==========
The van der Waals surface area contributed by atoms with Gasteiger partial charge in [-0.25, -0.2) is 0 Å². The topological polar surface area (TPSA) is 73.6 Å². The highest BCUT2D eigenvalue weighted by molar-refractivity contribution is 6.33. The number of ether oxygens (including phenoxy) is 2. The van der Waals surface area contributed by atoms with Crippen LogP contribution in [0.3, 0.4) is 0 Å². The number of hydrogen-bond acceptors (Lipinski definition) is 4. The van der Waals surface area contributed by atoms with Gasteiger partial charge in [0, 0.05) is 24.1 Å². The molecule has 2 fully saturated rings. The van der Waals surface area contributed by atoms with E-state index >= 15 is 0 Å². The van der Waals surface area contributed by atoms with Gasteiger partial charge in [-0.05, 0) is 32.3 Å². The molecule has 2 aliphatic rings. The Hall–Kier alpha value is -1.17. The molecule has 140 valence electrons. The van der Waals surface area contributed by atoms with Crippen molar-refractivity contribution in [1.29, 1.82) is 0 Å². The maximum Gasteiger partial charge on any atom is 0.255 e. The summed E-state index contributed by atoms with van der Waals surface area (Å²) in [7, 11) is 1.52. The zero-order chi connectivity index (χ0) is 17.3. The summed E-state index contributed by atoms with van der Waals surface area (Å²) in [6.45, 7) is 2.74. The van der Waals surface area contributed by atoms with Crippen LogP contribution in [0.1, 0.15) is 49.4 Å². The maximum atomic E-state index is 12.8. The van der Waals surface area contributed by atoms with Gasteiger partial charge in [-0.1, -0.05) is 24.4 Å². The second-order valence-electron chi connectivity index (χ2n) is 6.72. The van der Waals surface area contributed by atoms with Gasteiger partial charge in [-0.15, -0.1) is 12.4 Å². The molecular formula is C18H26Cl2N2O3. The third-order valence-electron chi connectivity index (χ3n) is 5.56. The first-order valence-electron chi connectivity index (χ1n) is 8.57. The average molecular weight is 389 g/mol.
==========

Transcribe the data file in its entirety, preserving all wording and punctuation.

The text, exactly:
The van der Waals surface area contributed by atoms with Gasteiger partial charge in [-0.25, -0.2) is 0 Å². The topological polar surface area (TPSA) is 73.6 Å². The highest BCUT2D eigenvalue weighted by molar-refractivity contribution is 6.33. The number of ether oxygens (including phenoxy) is 2. The van der Waals surface area contributed by atoms with Crippen LogP contribution in [0.3, 0.4) is 0 Å². The number of hydrogen-bond acceptors (Lipinski definition) is 4. The van der Waals surface area contributed by atoms with Gasteiger partial charge in [0, 0.05) is 24.1 Å². The molecule has 2 fully saturated rings. The van der Waals surface area contributed by atoms with E-state index >= 15 is 0 Å². The van der Waals surface area contributed by atoms with Gasteiger partial charge in [-0.05, 0) is 32.3 Å². The molecule has 2 aliphatic rings. The Hall–Kier alpha value is -1.17. The molecule has 140 valence electrons. The van der Waals surface area contributed by atoms with Crippen molar-refractivity contribution in [1.29, 1.82) is 0 Å². The maximum Gasteiger partial charge on any atom is 0.255 e. The summed E-state index contributed by atoms with van der Waals surface area (Å²) in [7, 11) is 1.52. The zero-order chi connectivity index (χ0) is 17.3. The summed E-state index contributed by atoms with van der Waals surface area (Å²) in [6.45, 7) is 2.74. The van der Waals surface area contributed by atoms with Crippen LogP contribution in [0.1, 0.15) is 49.4 Å². The maximum atomic E-state index is 12.8. The van der Waals surface area contributed by atoms with Gasteiger partial charge in [-0.1, -0.05) is 24.4 Å². The second-order valence-electron chi connectivity index (χ2n) is 6.72. The van der Waals surface area contributed by atoms with Gasteiger partial charge in [-0.15, -0.1) is 12.4 Å². The molecular formula is C18H26Cl2N2O3. The third-order valence-electron chi connectivity index (χ3n) is 5.56. The first-order valence-electron chi connectivity index (χ1n) is 8.57. The average molecular weight is 389 g/mol.